The Saint Croix Courier

St. Stephen, NB

2007 Mar 6

Life on the Edge:
Searching for ethics in no man's land

Columnist Jerry McEachern

Sometimes I think I'm stuck in a kind of "no man's land' between those who adamantly support industrial-technical progress and the other people who'd like to protect the environment at all costs.

I know that we can't have it both ways. Or as they say in business, "you can't suck and blow at the same time." Yet that's exactly what our politicians have to do all the time. Take Shawn Graham, for instance. On one hand, he's trying to get Maine Governor John Baldacci to work with the province to convince Washington to lighten up on the impending passport requirements at the U.S. border. On the other hand, he's trying to convince New Brunswickers that he's steadfastly against the transport of LNG through Canadian waters, which is in direct opposition to what Mr. Baldacci would like to see.

So what happens? Mr. Graham seems to soft-pedal on both issues and nobody's happy. The anti-LNG people in New Brunswick freak out because he's not standing strong on the issue, and the political types in Maine are likely upset because they suspect that Mr. Graham isn't willing to play ball with them as in: "We'll help you get rid of the passport issue if you help us get our LNG plants up and running in Washington County."

Then they hear Mr. Graham promoting Saint John, New Brunswick, as a prime energy hub for the U.S. east coast. "Why," our friends in Maine ask, "is the province of New Brunswick against LNG in Maine when it's helping to develop the same LNG business in Saint John?"

There was an especially articulate letter to the editor by Leland Thomas in The Saint Croix Courier a week ago on that very issue. The writer very pointedly questioned the good sense of creating a fossil fuel energy hub in the province when the world is running out of fossil fuels. Where, the writer suggested, were the provincial plans to develop alternative energy strategies?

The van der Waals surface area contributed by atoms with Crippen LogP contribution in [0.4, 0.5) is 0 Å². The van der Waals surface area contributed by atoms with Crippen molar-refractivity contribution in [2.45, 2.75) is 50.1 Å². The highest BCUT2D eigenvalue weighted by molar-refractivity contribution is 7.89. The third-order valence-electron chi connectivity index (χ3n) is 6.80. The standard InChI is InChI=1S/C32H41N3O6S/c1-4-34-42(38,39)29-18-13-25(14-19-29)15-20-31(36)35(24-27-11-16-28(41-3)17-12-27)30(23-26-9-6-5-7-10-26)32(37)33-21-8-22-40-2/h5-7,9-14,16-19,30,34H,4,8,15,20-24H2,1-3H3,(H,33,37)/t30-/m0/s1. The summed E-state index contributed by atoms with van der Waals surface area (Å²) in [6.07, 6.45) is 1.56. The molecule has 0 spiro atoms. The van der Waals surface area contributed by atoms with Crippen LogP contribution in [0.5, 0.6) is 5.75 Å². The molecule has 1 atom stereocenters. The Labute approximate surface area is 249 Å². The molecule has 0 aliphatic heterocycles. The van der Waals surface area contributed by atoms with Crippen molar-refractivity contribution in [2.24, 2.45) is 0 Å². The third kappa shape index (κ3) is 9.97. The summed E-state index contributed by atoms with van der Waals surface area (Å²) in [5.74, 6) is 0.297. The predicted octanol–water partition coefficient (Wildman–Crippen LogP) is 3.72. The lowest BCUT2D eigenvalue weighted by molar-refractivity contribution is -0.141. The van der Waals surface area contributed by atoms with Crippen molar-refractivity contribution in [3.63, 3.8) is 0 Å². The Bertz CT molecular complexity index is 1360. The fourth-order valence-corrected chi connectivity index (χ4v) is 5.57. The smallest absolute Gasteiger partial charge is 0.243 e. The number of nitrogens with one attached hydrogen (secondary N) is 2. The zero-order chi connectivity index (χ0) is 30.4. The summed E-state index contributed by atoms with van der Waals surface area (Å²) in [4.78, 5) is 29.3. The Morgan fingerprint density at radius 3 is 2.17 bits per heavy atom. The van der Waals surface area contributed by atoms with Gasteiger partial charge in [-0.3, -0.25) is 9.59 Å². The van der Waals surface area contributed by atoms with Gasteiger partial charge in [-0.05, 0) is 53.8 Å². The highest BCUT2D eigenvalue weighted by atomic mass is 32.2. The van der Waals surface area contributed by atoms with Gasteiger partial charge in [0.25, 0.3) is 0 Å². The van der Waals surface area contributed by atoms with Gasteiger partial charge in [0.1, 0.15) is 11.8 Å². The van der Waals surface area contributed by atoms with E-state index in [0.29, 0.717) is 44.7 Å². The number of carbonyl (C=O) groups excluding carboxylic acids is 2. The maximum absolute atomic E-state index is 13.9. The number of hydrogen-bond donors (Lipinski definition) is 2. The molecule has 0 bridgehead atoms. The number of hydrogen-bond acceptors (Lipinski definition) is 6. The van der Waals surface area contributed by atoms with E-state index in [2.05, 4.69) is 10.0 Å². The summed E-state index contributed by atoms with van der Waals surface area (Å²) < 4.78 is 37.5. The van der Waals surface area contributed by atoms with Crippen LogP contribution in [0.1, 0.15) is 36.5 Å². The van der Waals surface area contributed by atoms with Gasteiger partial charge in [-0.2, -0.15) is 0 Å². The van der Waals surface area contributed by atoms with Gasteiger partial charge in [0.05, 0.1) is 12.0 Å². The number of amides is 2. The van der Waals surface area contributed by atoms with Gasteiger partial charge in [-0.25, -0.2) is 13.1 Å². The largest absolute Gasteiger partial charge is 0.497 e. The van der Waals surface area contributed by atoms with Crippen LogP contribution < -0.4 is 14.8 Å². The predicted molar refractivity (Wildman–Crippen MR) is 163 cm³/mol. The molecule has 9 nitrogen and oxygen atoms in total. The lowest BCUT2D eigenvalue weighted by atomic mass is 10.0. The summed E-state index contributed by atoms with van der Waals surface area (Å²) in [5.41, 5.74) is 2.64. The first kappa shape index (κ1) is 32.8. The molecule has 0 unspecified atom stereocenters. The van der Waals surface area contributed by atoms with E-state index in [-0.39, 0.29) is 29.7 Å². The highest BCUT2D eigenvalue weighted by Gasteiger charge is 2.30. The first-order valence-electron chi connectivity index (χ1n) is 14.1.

Questions. Good questions.

These questions remind me of another question on the consistency of ethics. It goes like this. If you're against capital punishment, are you therefore also against abortion? If you're not, then why not? It's one of those questions that tends to make things cloudier for a lot of people. For example, some folks are for the death penalty but against abortion. And some folks are against the death penalty but for abortion. If you were being ethically consistent, wouldn't you be either "for" both or "against" both?

Ah, but I guess life (and death) is not that simple.

But the driving force behind common sense isn't simplicity. Common sense is all about how we handle complicated issues. John Ralston Saul talks about this in his book, On Equilibrium. He observes that, in direct opposition to Freud, "There is never closure on any issue." He goes on to say, "We move on because we are able to debate issues, not because we have left them behind." He understands that once we believe we've "resolved" an issue, we've frozen all our future thinking on that issue.

So how do we unfreeze our thinking? How do we oppose a rock quarry in our neighbourhood when we drive on paved roads constructed from materials mined from similar quarries? Or how do we oppose LNG when we heat our homes and fill our tanks at the pump with fossil fuels? Do we find other ways to pave our roads, heat our homes and fuel our engines? Well, in an ethically consistent universe, we would.

And so, half way through my column and I'm back to where I started. How do we take things from the planet in order to survive (and profit) and protect the environment at the same time?

In answer, two big bad things come to mind.

One is the concept of a deregulated export-import economy where goods and services surf around the world in search of the lowest production costs and the highest retail price. The other is the idea of "subsidized" resource extraction and government subsidized business activity.

What both things have in common is that they are both artificial systems that allow big businesses to sidestep their responsibilities to the rest of us, the real citizens.